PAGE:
7 tips on how to find a job after getting a degree in Translation

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Sooner or later, we all find ourselves in front of that wall. For some, it’s a distant memory, for others, not much time has passed. A few got a leg up from Lady Luck and made it to the other side without scraping their shoes. Some of us, on the other hand, crashed into it head first at 100 miles per hour and we’re still reeling from it. Many haven’t even reached this wall yet, but they can make it out in the distance. You may find yourself in this very situation.

 

University is over. You’ve got your degree in translation and now you’ve got to make a living for yourself. Especially if you want to move out of your parent’s house before you hit 30. Luckily, there’s a high demand for translation and interpreting, but it’s also a very competitive field. The first steps are probably going to be confusing for you. But don’t worry, that’s normal.

 

So, to help you take the first few steps down your professional career path we’ve put together a list of 7 tips on how to find a job after getting a degree in Translation. Trust me, these will help get the ball rolling!

 

  1. Spend some time thinking about what you really want:

 

It sounds obvious, but not obvious enough. Maybe you’ve known what you’ve wanted to do for a long time, or maybe you’re still finding yourself. But one thing that’s for sure is that we don’t put enough time into thinking about what our next steps are going to be. While you’re waiting for the last season on Game of Thrones to come out devote an afternoon to seriously think about what you want to do. Not what your friends are going to do, or what your family wants you to do, or what you’ve had in mind until now. This is your chance to decide. If you have an idea of what you want to do, you’ll know more than Jon Snow.

 

 

  1. Research all possible routes and options.

 

There are hundreds of paths to take that you haven’t even thought about; some didn’t originally catch your eye, others no one told you about while getting your degree in translation, or many just seem unreal and distant. But these options exist and it’s a matter of looking a little closer to find them. Get out your magnifying glass inspector gadget. It’s a long and confusing process, but the hidden treasure you might find along the way could change your life. Do some research on anything that interests you. Afterwards, go back to step 1 and devote a good chuck of time to thinking about it, it never hurts.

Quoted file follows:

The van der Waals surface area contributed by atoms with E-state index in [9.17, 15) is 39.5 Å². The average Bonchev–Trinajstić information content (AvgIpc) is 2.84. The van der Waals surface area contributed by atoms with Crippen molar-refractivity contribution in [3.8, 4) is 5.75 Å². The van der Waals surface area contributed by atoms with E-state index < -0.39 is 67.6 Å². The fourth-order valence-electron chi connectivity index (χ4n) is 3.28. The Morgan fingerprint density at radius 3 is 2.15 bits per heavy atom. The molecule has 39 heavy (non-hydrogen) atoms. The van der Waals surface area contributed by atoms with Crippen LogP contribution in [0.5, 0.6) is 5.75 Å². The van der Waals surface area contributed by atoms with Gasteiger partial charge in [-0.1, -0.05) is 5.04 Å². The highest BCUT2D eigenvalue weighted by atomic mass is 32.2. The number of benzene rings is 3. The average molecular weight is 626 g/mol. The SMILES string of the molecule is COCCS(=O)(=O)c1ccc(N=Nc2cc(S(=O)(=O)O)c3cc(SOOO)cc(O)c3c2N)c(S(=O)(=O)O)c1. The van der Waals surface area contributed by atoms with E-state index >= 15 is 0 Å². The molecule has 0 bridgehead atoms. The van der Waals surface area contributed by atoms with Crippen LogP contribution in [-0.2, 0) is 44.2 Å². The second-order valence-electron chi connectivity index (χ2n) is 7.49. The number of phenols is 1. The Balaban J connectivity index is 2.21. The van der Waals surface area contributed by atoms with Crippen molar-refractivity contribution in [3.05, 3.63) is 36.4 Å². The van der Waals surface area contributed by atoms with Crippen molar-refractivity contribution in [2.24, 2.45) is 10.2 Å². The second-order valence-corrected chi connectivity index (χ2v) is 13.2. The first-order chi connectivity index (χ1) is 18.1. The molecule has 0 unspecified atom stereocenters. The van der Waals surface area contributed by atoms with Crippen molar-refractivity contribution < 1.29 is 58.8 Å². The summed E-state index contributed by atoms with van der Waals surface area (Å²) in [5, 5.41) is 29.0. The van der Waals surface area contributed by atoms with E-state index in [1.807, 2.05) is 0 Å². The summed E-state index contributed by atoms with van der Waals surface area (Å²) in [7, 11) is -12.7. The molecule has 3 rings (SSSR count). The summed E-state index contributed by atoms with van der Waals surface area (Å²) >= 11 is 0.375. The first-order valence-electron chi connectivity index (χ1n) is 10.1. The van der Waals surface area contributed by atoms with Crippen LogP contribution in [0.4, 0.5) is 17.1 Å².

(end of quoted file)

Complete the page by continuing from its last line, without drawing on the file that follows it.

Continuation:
1. Consider what steps you need to take to reach your goals:

 

As well as those that you should avoid. A master may be beneficial for your career, but it could also be a false step. Sometimes a bit of work experience is much more valuable than another degree in translation to hang on your wall. You may want to consider something in-between, like a course on CAT tools or a specialization in a specific field that intersts you. In reality, anything that makes you stand out from the rest could make the difference.

 

  1. Network:

 

Talk with your friends and professors, search on the internet, send emails, make phone calls or simply ask around. As translation professionals we’ve all been through the same thing you’re going through now, so we’d be more than happy to help you out. Another great strategy is to attend translation and language conferences and talks, as many as possible. Not only will you learn more about the field, but you’ll meet a tons of people who work in it. If you do go this route, make sure you have some business cards handy.

 

 

  1. Don’t create false expectations:

 

It’s pretty clear that you’re the crème de la crème and that everybody’s dying to work with you, but you don’t become rich and famous overnight (or maybe you do, but let us know your secret). We all start at the bottom, we work long hours, and we have to struggle to get ahead. Be patient. Good things come to those who wait. 

 

  1. Know your worth:

 

You’re sure to come across a lot of offers that look ripe for the picking, but are actually rotten on the inside. Snow White had the same problem. Sometimes you’ll just have to suck it up and deal with it, especially in the beginning, but don’t let anyone take advantage of you. If you see that your situation isn’t working out, slam the door on that witch and open a different one, there are plenty of opportunities waiting beyond.

 

  1. Take it easy:

 

And we mean it in more than one way. First off, don’t rush. You’ll probably spend some time in strange limbo in between stages of your life, so once again, be patient. Many people take advantage of this stage in their life; after getting their degree in translation they go on adventures or undertake personal projects. Who knows, maybe you’ll find the answer right away. Secondly, don’t get stressed out. Your friends and classmates may get ahead faster, make more money or be less confused than you…for now. Everyone goes at their own pace, don’t get discouraged. Surely it’s just a matter of time before you end up where you want to be.

 

 

This is the first part on a series we are making to help you find a job in translating. Stay tuned for upcoming posts with more detailed tips. For now… Good luck!

 

And don’t forget to follow us on TwitterFacebookLinkedIn, and Instagram to stay up to date on future articles and everything Exero.

 

If you have any questions or comments, leave them below. We’d love to hear from you!

 

Hasta pronto!
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